Good questions. And Piazza's fluid elucidations render a picture of a city that possesses an inimitable, uniting spirit in spite of its multi-cultural make-up and the fact that its wealthiest and poorest inhabitants are socially and economically light years apart, but frequently reside within a block or two of each other. Neither using excessive hyberbole nor incorporating garish statements to describe New Orleans, Piazza (a New Yorker by birth, but hardly a displaced yankee) has obviously grasped the personality and intricasies of the Big Easy, enabling him to intimately write about the city as if he were a native son. He takes time to expound on his love for cochon de lait po' boys. He conveys the thrill one finds when R&B legend Fats Domino takes the stage at Jazz Fest. He relates the emotional experience of New Orleans funeral processions in which jazz bands progress "from dirge to celebratory stomps." And he assesses the heavy Crescent City air, likening the fragrance of Confederate jasmine or ligustrum to "an endless olfactory ambush in the evenings." But he makes no effort to sugarcoat the city's negative aspects---like its rampant crime or pervading corruption among its leaders and within its police department.
While Piazza describes New Orleans as a "city of elegance, beauty, refinement, and grace," he adds, "It is also a city of violence, poor education, and extreme poverty of a type that you can't imagine if you haven't actually seen it." He goes on to say, "Even in its most desperate precincts it is a city of deep and powerful humanity, of endurance, resilience, humor and affirmation in the face of adversity. Yet it may be worth stating what should be obvious: the good times, in New Orleans as elsewhere, ride on the ill-paid efforts of people who did not get certain breaks."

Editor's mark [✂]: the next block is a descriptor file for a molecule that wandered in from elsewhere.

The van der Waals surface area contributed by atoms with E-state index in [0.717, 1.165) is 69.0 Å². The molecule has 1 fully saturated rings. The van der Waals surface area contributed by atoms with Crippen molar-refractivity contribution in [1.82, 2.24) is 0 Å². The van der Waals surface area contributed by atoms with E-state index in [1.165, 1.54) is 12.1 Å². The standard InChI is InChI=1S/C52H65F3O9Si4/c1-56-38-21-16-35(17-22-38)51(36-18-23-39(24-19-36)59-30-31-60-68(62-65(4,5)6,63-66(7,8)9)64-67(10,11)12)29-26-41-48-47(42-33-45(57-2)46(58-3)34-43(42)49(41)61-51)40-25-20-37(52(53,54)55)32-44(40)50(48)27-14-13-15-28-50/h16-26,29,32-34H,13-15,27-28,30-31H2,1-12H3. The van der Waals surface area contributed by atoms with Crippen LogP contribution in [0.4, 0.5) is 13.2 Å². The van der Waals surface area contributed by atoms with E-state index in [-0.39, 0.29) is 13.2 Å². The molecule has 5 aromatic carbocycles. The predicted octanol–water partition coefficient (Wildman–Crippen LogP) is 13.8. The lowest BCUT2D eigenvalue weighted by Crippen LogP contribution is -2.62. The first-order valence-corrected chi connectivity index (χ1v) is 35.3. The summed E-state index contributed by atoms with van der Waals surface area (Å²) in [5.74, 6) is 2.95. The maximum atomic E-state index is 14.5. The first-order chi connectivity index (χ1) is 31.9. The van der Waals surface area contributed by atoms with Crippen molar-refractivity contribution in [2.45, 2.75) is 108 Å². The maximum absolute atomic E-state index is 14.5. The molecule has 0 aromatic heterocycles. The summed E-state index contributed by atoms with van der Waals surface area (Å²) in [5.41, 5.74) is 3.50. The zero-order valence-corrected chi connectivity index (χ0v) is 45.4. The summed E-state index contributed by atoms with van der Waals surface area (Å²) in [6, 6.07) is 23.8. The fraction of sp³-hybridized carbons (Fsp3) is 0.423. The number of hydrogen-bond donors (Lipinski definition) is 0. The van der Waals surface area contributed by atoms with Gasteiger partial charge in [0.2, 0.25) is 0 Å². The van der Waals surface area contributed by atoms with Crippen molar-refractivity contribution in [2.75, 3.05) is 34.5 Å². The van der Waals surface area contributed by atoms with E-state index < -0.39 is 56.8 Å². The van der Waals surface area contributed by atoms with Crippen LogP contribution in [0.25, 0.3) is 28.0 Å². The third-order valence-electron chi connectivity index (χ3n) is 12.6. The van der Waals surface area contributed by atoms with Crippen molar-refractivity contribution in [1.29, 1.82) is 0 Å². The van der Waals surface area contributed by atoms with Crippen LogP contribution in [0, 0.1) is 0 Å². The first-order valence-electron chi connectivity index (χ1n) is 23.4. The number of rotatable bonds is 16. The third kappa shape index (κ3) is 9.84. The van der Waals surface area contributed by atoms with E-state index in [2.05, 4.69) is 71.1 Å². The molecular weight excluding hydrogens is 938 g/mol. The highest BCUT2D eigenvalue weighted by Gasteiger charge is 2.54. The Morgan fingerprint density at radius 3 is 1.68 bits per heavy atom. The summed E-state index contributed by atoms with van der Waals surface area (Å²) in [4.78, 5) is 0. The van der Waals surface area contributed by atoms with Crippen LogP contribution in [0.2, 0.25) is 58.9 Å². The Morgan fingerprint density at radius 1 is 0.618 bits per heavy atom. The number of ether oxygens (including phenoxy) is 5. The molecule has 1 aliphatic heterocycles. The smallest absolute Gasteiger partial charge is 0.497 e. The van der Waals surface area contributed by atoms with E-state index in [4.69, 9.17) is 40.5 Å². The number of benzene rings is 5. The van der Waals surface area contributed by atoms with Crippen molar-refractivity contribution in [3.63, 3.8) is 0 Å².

When the unstable levees yielded to the rising flood water, neighborhoods like the impoverished Lower Ninth Ward as well as affluent Lakeview were dramatically devastated, but the poorer folks lack the resources needed to rebuild and sufficiently regain some semblance of normalcy. With an impassioned style and conviction that rivals the delivery of a stirring Pentecostal Sunday morning sermon, Piazza interjects that the hard-working, underprivileged citizens of New Orleans don't deserve to be written off or overlooked as rebuilding strategies are contemplated and reconstruction gets underway. It was these folks---black, white and every race or ethnicity in between, though mostly black---who fared least successfully during the flooding and subsequent widespread destruction. Yet, ironically, their service positions and menial jobs arguably benefit wealthy New Orleanians and the city's vital tourist and convention industries the most. New Orleans' low-income workers are not only contributors to the local economy, but they are integral elements of the city's character and its cultural treasury. Piazza argues that ". . . any scenario of a rebuilt New Orleans that does not embrace the fact of their centrality to New Orleans, that does not find a way to welcome them back and make jobs and a new life for them, will be an obscenity."
"At one point, early on, some public figures even asked whether it 'made sense' to rebuild New Orleans," Piazza concedes, but he questions, "Would you let your own mother die because it didn't make financial sense to spend the money to treat her, or because you were too busy to spend the time to heal her sick spirit?"
As for the spirit of New Orleans to which Piazza so frequently refers, he states, "That spirit is in terrible jeopardy right now. If it dies, something precious and profound will go out of the world forever." May it never die. And may we always remember, as if reminded by the affirmation of a jazz funeral in which the mourning of a loss evolves into the celebration of life, that New Orleans can and will live again. After all, it . . . matters.